FIGS. 3a to 3c show a first embodiment of a multiplexer. Here again, reference numeral 1 identifies the substrate, reference numeral 2 the slab waveguide, and reference designation 2d identifies the grating structure. As in the above-mentioned embodiments of a demultiplexer, for clarity, only two input channels are shown in this and the next embodiment, the input channels being coupled to the slab waveguide 2 via interface members 6c and 7c. The radiation emerges from the laser diodes 6i and 7i which have a diameter of approximately 15 μm, with a numerical aperture of approximately 0.4 perpendicular to the plane of the drawing, and of approximately 0.15 parallel to the plane of the drawing.
This radiation is imaged through the spherical lenses 6m and 7m on the input cross-sections 6i and 7i of the interface members 6c and 7c on a 1:1 scale. The cross-section of the interface members increases from 15 μm to 120 μm in the direction perpendicular to the substrate; this causes the aperture of radiation to be reduced from 0.4 to 0.05. In the direction parallel to the substrate, the cross-section increases from 15 μm to 45 μm, resulting in a decrease in the aperture of radiation from 0.15 to 0.05 in this plane. On the input side of the slab waveguide 2, the ends of the interface members 6c and 7c lie closely one next to the other; at its other end, their ends are spaced farther apart, caused by the mountings 6k and 7k of the laser diodes 6i and 7i and the mountings 6n and 7n of the spherical lenses 6m and 7m.
The slab waveguide 2 has a constant thickness of 120 μm. The grating structure 2d located in slab waveguide 2 combines the radiations of different wavelengths present at the input cross-sections 6f and 7f in cross-section 8f. In view of unavoidable tolerances, in particular of the laser diodes, and of the effects of temperature, et cetera, interface member 8c has a width of 120 μm in cross-section 8f parallel to the substrate, which width is reduced to 40 μm in cross-section 8o. In the plane normal to the substrate 1, the 120 μm thickness in cross-section 8f, which corresponds to the thickness of the slab waveguide 2, is likewise reduced to 40 μm in cross-section 8o, so that the entire radiation is taken up by the connected optic fiber 8, the core 8a of which has a diameter of 50 μm.
In interface member 8c, the aperture increases from 0.05 to 0.15, that is, to a value fully transmitted by the optic fiber 8. As in the embodiments of FIG. 1, a difference in refractive index occurs in the transition area between the interface members 6c, 7c and 8c and the slab waveguide 2.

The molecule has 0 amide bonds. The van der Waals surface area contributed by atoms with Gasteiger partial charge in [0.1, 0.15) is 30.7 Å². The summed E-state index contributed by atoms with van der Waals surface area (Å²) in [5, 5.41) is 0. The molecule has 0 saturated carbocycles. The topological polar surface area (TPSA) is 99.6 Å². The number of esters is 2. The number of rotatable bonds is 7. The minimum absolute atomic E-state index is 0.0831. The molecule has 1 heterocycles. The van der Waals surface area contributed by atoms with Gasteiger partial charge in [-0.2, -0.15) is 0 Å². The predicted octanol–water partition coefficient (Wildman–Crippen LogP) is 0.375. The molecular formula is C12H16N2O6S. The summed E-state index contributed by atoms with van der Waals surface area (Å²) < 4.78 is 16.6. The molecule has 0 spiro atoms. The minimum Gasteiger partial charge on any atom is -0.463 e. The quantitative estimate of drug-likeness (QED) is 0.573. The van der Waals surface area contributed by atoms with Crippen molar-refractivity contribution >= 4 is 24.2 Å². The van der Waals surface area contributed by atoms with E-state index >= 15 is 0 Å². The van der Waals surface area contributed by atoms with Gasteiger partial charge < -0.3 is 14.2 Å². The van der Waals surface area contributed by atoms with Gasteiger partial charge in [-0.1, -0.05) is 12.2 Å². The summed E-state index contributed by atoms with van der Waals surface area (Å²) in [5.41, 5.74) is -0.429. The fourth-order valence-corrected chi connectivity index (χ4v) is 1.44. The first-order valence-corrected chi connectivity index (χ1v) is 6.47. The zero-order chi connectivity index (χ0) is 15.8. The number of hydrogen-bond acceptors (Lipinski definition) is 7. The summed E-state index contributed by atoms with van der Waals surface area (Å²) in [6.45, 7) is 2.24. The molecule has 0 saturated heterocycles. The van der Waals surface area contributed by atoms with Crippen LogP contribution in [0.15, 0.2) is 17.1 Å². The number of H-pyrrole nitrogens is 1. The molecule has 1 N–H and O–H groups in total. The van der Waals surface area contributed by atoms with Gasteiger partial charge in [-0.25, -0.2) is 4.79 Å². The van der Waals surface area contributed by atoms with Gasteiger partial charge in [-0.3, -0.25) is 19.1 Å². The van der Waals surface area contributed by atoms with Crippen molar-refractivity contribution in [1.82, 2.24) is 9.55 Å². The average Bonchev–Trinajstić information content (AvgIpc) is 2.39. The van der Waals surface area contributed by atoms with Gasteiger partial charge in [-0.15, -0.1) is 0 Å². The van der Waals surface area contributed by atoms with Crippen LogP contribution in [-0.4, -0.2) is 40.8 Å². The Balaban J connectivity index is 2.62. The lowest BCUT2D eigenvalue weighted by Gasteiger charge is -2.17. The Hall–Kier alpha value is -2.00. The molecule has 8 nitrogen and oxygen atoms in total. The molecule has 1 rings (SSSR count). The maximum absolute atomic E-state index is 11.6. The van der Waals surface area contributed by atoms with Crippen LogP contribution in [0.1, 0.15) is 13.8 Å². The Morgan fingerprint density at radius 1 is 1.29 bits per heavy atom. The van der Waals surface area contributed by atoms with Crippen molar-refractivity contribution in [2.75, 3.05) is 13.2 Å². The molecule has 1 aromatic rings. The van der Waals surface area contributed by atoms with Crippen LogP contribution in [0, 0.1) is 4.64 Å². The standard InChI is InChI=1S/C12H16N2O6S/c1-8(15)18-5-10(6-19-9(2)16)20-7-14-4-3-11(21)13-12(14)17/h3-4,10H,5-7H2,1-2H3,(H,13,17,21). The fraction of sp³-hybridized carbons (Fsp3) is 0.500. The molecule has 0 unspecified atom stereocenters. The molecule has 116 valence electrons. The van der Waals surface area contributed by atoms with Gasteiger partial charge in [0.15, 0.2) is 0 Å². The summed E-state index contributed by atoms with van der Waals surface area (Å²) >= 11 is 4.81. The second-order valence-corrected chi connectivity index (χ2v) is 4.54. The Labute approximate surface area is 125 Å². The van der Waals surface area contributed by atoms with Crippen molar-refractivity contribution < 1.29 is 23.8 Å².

FIGS. 4a to 4c show still another embodiment of a multiplexer. Here again, an aperture change occurs in the slab waveguide 2'. Because of the very large aperture of the laser diodes in the plane perpendicular to the plane of the drawing, interface members 6z and 7z are nevertheless provided on the input side, which reduce the aperture from 0.4 to 0.15 by increasing in thickness from 15 μm in the input cross-sections 6i and 7i to 40 μm in the cross-sections 6f and 7f. In view of their constant width of 15 μm, the aperture of the radiation in the plane parallel to the substrate is maintained at 0.15.
In the slab waveguide 2', an increase in thickness from 40 μm to 120 μm results in a decrease in the aperture from 0.15 to 0.05, followed by an increase to 0.15 again after reflection on the grating structure. The output fiber 8 whose core 8a has a diameter of 50 μm receives the radiation in cross-section 8f with an aperture of 0.15, utilizing only about one third of the core diameter in the plane parallel to the substrate, which again gives sufficient room for unavoidable tolerances.
It is understood that the foregoing description is that of the preferred embodiments of the invention and that various changes and modifications may be made thereto without departing from the spirit and scope of the invention as defined in the appended claims.
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|U.S. Classification||385/43, 385/50, 385/132, 385/33, 398/79, 385/37, 385/51|
|International Classification||G02B6/293, G02B6/122, G02B6/34, G02B6/12|
|Cooperative Classification||G02B6/12007, G02B6/1228, G02B2006/12195, G02B6/2938, G02B6/29326|
|European Classification||G02B6/122T, G02B6/12M, G02B6/293W2, G02B6/293D4S2|
|Mar 12, 1984||AS||Assignment|
Owner name: CARL-ZEISS-STIFTUNG, HEIDENHEIM/BRENZ A FOUNDATION
Free format text: ASSIGNMENT OF ASSIGNORS INTEREST.;ASSIGNOR:REULE, ALFRED;REEL/FRAME:004239/0964
Effective date: 19840227
|Jun 26, 1990||FPAY||Fee payment|
Year of fee payment: 4
|Aug 16, 1994||REMI||Maintenance fee reminder mailed|
|Jan 8, 1995||LAPS||Lapse for failure to pay maintenance fees|
|Mar 21, 1995||FP||Expired due to failure to pay maintenance fee|
Effective date: 19950111